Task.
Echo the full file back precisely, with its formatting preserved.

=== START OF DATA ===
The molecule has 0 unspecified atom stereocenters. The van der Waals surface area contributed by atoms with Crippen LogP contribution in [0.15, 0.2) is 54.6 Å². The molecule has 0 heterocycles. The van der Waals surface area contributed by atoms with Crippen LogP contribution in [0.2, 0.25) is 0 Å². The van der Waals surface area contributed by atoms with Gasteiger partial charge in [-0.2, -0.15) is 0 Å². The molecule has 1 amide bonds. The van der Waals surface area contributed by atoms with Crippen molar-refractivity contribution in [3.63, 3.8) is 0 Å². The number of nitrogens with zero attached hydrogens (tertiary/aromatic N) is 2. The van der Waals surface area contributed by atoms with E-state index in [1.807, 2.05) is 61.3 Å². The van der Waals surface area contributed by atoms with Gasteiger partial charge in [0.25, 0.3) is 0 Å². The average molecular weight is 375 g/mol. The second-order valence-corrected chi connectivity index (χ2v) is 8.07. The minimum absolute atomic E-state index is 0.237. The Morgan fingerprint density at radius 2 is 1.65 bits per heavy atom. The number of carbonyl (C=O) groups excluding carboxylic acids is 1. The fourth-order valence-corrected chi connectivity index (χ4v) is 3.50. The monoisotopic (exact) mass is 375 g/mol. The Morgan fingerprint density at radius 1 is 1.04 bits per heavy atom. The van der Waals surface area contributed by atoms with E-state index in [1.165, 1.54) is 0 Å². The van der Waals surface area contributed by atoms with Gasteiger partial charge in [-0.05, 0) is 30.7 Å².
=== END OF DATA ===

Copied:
The molecule has 0 unspecified atom stereocenters. The van der Waals surface area contributed by atoms with Crippen LogP contribution in [0.15, 0.2) is 54.6 Å². The molecule has 0 heterocycles. The van der Waals surface area contributed by atoms with Crippen LogP contribution in [0.2, 0.25) is 0 Å². The van der Waals surface area contributed by atoms with Gasteiger partial charge in [-0.2, -0.15) is 0 Å². The molecule has 1 amide bonds. The van der Waals surface area contributed by atoms with Crippen molar-refractivity contribution in [3.63, 3.8) is 0 Å². The number of nitrogens with zero attached hydrogens (tertiary/aromatic N) is 2. The van der Waals surface area contributed by atoms with E-state index in [1.807, 2.05) is 61.3 Å². The van der Waals surface area contributed by atoms with Gasteiger partial charge in [0.25, 0.3) is 0 Å². The average molecular weight is 375 g/mol. The second-order valence-corrected chi connectivity index (χ2v) is 8.07. The minimum absolute atomic E-state index is 0.237. The Morgan fingerprint density at radius 2 is 1.65 bits per heavy atom. The number of carbonyl (C=O) groups excluding carboxylic acids is 1. The fourth-order valence-corrected chi connectivity index (χ4v) is 3.50. The monoisotopic (exact) mass is 375 g/mol. The Morgan fingerprint density at radius 1 is 1.04 bits per heavy atom. The van der Waals surface area contributed by atoms with E-state index in [1.165, 1.54) is 0 Å². The van der Waals surface area contributed by atoms with Gasteiger partial charge in [-0.05, 0) is 30.7 Å².